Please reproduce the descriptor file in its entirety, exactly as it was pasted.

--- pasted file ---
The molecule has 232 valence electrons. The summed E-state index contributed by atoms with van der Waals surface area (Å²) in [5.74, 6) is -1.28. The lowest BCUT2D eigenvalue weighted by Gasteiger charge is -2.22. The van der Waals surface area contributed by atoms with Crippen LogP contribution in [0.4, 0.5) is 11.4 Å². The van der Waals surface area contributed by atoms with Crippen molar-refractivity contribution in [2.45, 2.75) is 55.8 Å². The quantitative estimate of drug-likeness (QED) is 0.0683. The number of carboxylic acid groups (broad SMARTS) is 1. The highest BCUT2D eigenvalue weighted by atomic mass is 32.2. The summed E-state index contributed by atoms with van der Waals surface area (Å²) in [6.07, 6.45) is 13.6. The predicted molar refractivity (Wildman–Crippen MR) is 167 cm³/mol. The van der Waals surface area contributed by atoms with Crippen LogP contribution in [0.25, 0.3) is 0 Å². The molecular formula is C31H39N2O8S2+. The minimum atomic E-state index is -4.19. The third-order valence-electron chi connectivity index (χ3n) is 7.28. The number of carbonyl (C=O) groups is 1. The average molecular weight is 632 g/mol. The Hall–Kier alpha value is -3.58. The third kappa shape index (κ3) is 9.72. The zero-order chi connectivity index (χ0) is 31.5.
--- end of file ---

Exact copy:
The molecule has 232 valence electrons. The summed E-state index contributed by atoms with van der Waals surface area (Å²) in [5.74, 6) is -1.28. The lowest BCUT2D eigenvalue weighted by Gasteiger charge is -2.22. The van der Waals surface area contributed by atoms with Crippen LogP contribution in [0.4, 0.5) is 11.4 Å². The van der Waals surface area contributed by atoms with Crippen molar-refractivity contribution in [2.45, 2.75) is 55.8 Å². The quantitative estimate of drug-likeness (QED) is 0.0683. The number of carboxylic acid groups (broad SMARTS) is 1. The highest BCUT2D eigenvalue weighted by atomic mass is 32.2. The summed E-state index contributed by atoms with van der Waals surface area (Å²) in [6.07, 6.45) is 13.6. The predicted molar refractivity (Wildman–Crippen MR) is 167 cm³/mol. The van der Waals surface area contributed by atoms with Crippen LogP contribution in [0.25, 0.3) is 0 Å². The molecular formula is C31H39N2O8S2+. The minimum atomic E-state index is -4.19. The third-order valence-electron chi connectivity index (χ3n) is 7.28. The number of carbonyl (C=O) groups is 1. The average molecular weight is 632 g/mol. The Hall–Kier alpha value is -3.58. The third kappa shape index (κ3) is 9.72. The zero-order chi connectivity index (χ0) is 31.5.